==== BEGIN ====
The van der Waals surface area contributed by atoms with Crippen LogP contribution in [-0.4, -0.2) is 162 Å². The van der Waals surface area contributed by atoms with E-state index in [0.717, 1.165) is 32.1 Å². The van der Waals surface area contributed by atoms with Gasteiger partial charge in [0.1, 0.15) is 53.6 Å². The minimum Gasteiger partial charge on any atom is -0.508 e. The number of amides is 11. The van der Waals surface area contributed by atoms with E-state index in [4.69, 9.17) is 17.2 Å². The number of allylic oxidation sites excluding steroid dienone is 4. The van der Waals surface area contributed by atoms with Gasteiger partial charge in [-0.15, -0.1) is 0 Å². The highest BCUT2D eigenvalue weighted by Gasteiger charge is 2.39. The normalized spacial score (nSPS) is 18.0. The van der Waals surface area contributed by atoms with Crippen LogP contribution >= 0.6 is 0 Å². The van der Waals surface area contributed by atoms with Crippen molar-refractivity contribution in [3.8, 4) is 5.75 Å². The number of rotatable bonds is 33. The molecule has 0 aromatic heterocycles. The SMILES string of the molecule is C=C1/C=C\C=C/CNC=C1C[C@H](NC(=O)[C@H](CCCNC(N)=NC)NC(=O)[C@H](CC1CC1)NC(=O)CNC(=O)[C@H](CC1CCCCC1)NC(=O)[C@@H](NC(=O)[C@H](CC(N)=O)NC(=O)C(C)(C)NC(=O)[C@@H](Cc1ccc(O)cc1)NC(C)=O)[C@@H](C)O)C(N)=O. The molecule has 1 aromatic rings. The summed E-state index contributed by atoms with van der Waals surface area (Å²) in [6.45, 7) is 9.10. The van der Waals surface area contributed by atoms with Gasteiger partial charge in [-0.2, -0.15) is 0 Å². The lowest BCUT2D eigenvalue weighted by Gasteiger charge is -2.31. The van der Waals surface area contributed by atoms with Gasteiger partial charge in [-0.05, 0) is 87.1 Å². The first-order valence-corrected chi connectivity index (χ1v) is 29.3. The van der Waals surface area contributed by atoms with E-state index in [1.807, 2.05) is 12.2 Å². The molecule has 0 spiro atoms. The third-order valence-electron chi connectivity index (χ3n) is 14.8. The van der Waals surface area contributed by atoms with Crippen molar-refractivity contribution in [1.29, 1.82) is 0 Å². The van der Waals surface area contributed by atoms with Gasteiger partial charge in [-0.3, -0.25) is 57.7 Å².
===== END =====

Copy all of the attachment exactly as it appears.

The van der Waals surface area contributed by atoms with Crippen LogP contribution in [-0.4, -0.2) is 162 Å². The van der Waals surface area contributed by atoms with E-state index in [0.717, 1.165) is 32.1 Å². The van der Waals surface area contributed by atoms with Gasteiger partial charge in [0.1, 0.15) is 53.6 Å². The minimum Gasteiger partial charge on any atom is -0.508 e. The number of amides is 11. The van der Waals surface area contributed by atoms with E-state index in [4.69, 9.17) is 17.2 Å². The number of allylic oxidation sites excluding steroid dienone is 4. The van der Waals surface area contributed by atoms with Gasteiger partial charge in [-0.15, -0.1) is 0 Å². The highest BCUT2D eigenvalue weighted by Gasteiger charge is 2.39. The normalized spacial score (nSPS) is 18.0. The van der Waals surface area contributed by atoms with Crippen LogP contribution >= 0.6 is 0 Å². The van der Waals surface area contributed by atoms with Crippen molar-refractivity contribution in [3.8, 4) is 5.75 Å². The number of rotatable bonds is 33. The molecule has 0 aromatic heterocycles. The SMILES string of the molecule is C=C1/C=C\C=C/CNC=C1C[C@H](NC(=O)[C@H](CCCNC(N)=NC)NC(=O)[C@H](CC1CC1)NC(=O)CNC(=O)[C@H](CC1CCCCC1)NC(=O)[C@@H](NC(=O)[C@H](CC(N)=O)NC(=O)C(C)(C)NC(=O)[C@@H](Cc1ccc(O)cc1)NC(C)=O)[C@@H](C)O)C(N)=O. The molecule has 1 aromatic rings. The summed E-state index contributed by atoms with van der Waals surface area (Å²) in [6.45, 7) is 9.10. The van der Waals surface area contributed by atoms with Gasteiger partial charge in [-0.2, -0.15) is 0 Å². The lowest BCUT2D eigenvalue weighted by Gasteiger charge is -2.31. The van der Waals surface area contributed by atoms with Gasteiger partial charge in [-0.05, 0) is 87.1 Å². The first-order valence-corrected chi connectivity index (χ1v) is 29.3. The van der Waals surface area contributed by atoms with E-state index in [1.807, 2.05) is 12.2 Å². The molecule has 0 spiro atoms. The third-order valence-electron chi connectivity index (χ3n) is 14.8. The van der Waals surface area contributed by atoms with Crippen molar-refractivity contribution in [1.29, 1.82) is 0 Å². The van der Waals surface area contributed by atoms with Gasteiger partial charge in [-0.3, -0.25) is 57.7 Å².